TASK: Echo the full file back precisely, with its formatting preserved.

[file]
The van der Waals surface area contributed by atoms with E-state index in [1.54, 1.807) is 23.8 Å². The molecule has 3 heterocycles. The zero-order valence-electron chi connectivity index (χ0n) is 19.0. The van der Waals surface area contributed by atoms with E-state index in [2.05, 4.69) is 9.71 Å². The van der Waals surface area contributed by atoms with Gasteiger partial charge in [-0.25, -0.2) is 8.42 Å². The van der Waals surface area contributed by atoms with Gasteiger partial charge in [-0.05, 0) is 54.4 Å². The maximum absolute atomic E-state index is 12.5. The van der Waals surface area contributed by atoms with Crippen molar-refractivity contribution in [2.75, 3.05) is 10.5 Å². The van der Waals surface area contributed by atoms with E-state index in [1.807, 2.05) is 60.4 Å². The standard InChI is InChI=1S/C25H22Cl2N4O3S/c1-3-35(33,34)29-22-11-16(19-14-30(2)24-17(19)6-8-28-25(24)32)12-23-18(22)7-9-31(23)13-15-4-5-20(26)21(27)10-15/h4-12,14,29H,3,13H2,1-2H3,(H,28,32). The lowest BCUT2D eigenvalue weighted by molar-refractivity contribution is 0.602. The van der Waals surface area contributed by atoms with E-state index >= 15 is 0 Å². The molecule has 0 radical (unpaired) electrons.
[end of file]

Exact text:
The van der Waals surface area contributed by atoms with E-state index in [1.54, 1.807) is 23.8 Å². The molecule has 3 heterocycles. The zero-order valence-electron chi connectivity index (χ0n) is 19.0. The van der Waals surface area contributed by atoms with E-state index in [2.05, 4.69) is 9.71 Å². The van der Waals surface area contributed by atoms with Gasteiger partial charge in [-0.25, -0.2) is 8.42 Å². The van der Waals surface area contributed by atoms with Gasteiger partial charge in [-0.05, 0) is 54.4 Å². The maximum absolute atomic E-state index is 12.5. The van der Waals surface area contributed by atoms with Crippen molar-refractivity contribution in [2.75, 3.05) is 10.5 Å². The van der Waals surface area contributed by atoms with E-state index in [1.807, 2.05) is 60.4 Å². The standard InChI is InChI=1S/C25H22Cl2N4O3S/c1-3-35(33,34)29-22-11-16(19-14-30(2)24-17(19)6-8-28-25(24)32)12-23-18(22)7-9-31(23)13-15-4-5-20(26)21(27)10-15/h4-12,14,29H,3,13H2,1-2H3,(H,28,32). The lowest BCUT2D eigenvalue weighted by molar-refractivity contribution is 0.602. The van der Waals surface area contributed by atoms with E-state index >= 15 is 0 Å². The molecule has 0 radical (unpaired) electrons.